Throughout his campaign he demonstrates to the people that He is indeed the rightful Heir, rallying them to His cause. He confronts the corrupt officials who have usurped His Father's house and challenges their right to lead the people. The story's climax comes
with a final confrontation between the Heir and the true force behind those who would usurp His Father's authority.

It has everything a legendary story needs... except a heroine.

Every hero needs a heroine: Aragorn needs his Arwen, Arthur needs his Guinevere, Paul Atreides needs his Chani. In his book Wild at Heart, John Eldredge says that to be complete a man needs "a beauty to rescue" and popular culture would certainly seem to bear this out. Nearly every hero rescues his heroine and they live happily ever after.

In days gone by the heroine was often a wisp of a girl who faints at the sight of blood, screams incessantly when the monster appears, then trips and sprains her ankle during the escape. Not my idea of a heroine. Personally I lean more toward the pioneer type, bravely loading her hero's guns for him while they fight off the rustlers who would steal their ranch.

One of my favorite heroines is Evelyn Carnahan (played by Rachel Weisz) in "The Mummy", and "The Mummy Returns". Though suitably terrified of the mummy she doesn't back down. Instead she stands side by side with her hero, guns blazing. In fact when her hero faces certain doom it is Evelyn that comes to the rescue.

But Jesus does not have a heroine in the gospels. There is no lover standing by his side to fend off the bad guys. Which is likely why people like Dan Brown and his Da Vinci Code keep trying to give him one. It seems wrong in human eyes for the greatest figure of all time to die a martyr's death without ever having tasted the fruits of true love. A match between Jesus and Mary Magdalene appears to solve the problem and tries, at least in part, to give the story a "happily ever after" quality. There's only one problem - Jesus already has a heroine.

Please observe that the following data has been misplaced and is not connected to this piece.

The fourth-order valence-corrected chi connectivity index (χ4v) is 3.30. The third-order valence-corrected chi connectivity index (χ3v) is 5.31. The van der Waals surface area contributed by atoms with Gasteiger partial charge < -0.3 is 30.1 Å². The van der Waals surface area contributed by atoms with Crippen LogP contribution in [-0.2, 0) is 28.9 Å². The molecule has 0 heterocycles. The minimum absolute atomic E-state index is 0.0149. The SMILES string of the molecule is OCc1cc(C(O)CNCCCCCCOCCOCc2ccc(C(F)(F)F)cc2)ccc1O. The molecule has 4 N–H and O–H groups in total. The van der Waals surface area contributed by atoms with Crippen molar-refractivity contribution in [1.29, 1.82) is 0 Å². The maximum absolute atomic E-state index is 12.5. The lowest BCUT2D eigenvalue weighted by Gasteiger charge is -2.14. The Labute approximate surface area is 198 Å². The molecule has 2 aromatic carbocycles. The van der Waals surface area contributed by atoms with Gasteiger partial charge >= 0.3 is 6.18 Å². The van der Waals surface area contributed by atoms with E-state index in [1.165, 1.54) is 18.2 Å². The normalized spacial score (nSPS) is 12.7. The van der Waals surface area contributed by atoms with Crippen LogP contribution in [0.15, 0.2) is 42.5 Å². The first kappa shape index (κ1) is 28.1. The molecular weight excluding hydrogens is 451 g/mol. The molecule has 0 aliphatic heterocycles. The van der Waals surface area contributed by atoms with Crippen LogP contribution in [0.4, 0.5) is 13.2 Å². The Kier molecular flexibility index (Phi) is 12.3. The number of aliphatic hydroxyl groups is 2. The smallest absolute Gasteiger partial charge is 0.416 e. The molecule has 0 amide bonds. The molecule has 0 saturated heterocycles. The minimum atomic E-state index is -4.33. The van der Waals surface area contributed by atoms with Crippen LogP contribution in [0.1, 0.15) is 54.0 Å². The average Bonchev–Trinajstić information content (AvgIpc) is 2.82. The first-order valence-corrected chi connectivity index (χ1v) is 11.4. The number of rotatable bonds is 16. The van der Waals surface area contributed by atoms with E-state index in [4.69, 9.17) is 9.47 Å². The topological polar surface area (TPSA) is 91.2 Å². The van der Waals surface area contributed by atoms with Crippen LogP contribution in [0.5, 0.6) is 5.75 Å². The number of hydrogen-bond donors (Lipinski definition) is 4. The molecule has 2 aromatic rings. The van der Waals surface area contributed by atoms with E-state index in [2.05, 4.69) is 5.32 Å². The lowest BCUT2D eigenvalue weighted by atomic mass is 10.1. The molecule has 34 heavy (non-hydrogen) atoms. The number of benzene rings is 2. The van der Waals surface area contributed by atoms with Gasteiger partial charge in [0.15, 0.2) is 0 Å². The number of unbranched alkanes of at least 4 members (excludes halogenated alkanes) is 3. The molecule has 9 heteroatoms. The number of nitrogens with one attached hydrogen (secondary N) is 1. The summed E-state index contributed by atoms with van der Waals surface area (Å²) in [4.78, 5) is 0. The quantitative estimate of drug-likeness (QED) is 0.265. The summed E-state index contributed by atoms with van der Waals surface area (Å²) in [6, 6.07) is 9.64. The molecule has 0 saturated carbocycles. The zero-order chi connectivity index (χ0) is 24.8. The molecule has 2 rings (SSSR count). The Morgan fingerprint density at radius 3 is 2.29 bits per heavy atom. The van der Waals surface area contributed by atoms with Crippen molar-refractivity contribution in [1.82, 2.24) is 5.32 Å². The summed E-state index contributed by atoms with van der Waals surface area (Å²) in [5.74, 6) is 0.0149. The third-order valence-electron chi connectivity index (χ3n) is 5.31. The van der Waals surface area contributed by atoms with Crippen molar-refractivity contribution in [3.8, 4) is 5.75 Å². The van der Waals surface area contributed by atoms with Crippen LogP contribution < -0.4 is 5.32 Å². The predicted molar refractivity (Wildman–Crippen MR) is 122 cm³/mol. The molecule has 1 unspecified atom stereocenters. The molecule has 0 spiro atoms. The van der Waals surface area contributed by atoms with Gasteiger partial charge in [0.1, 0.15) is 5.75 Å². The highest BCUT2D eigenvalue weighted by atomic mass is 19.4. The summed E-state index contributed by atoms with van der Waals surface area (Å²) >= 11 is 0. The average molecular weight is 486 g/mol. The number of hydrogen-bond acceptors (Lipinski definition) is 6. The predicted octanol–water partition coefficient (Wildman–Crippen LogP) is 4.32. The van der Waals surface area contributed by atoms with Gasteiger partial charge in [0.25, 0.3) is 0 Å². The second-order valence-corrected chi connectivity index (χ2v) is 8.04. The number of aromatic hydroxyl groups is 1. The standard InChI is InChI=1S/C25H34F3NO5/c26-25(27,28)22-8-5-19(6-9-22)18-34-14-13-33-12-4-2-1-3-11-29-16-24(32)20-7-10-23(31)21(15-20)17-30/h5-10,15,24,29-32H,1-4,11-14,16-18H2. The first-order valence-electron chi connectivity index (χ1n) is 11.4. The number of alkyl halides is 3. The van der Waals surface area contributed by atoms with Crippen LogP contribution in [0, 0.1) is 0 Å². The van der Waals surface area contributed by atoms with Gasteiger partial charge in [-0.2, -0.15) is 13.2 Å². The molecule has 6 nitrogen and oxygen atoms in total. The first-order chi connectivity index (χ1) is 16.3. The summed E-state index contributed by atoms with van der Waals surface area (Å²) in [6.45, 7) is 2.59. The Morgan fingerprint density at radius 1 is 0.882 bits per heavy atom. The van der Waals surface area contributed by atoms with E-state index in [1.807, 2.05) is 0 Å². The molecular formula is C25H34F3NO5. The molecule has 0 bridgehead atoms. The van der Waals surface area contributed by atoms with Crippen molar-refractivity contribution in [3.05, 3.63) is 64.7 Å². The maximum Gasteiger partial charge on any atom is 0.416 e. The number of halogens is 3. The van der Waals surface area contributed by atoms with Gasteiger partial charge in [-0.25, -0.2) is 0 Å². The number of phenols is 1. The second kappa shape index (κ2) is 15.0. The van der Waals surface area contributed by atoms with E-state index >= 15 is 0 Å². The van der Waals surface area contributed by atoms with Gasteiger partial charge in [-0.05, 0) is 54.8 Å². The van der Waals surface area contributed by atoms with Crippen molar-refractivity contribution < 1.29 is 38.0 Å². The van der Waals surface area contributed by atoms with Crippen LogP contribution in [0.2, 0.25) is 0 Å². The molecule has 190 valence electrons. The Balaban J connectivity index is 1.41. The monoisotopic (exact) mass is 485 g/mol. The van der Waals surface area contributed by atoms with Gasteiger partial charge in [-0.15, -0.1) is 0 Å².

The reason so many people don't recognize this fact is you won't exactly find her in the gospel of Matthew or in any of the others. Her part shows up a little later in the story.

"Husbands, love your wives, just as Christ loved the church and gave himself up for her to make her holy, cleansing her by the washing with water through the word, and to present her to himself as a radiant church, without stain or wrinkle or any other blemish, but holy and blameless." Ephesians 5:25-27

"Then one of the seven angels who had the seven bowls filled with the seven last plagues came to me and talked with me, saying, "Come, I will show you the bride, the Lamb's wife." And he carried me away in the Spirit to a great and high mountain, and showed me the great city, the holy Jerusalem, descending out of heaven from God, having the glory of God. Her light was like a most precious stone, like a jasper stone, clear as crystal. .... And they shall bring the glory and the honor of the nations into it. But there shall by no means enter it anything that defiles, or causes an abomination or a lie, but only those who are written in the Lamb's Book of Life." Revelation 21:9-11, 25-27

You see, the heroine in the story of the Gospels is the church herself. And since the church is made up of those who call upon his name then we, my dear reader, are the heroine in The Kingdom Gospel. We are the heroine He risked it all for. It was for the love of you and me that He gave everything he had to reclaim the throne that was His.

The question left for us to answer is, "What kind of heroine are we?" Are we the wisp of a girl who faints at the sight of the enemy and sprains her ankle during the escape? Or the steadfast partner, sword in hand, ready to face whatever comes as long as we are at His side? Or some other kind of heroine entirely?

I suppose that is a question each of us has to answer for ourselves, but regardless of what kind of heroine we are, Jesus remains the hero of the story. He is the rightful Heir to the Father's throne. He has faced and defeated the enemy leaving only a few minions running around for us to deal with. And one day He will retrn to claim His heroine and take her back to be with Him.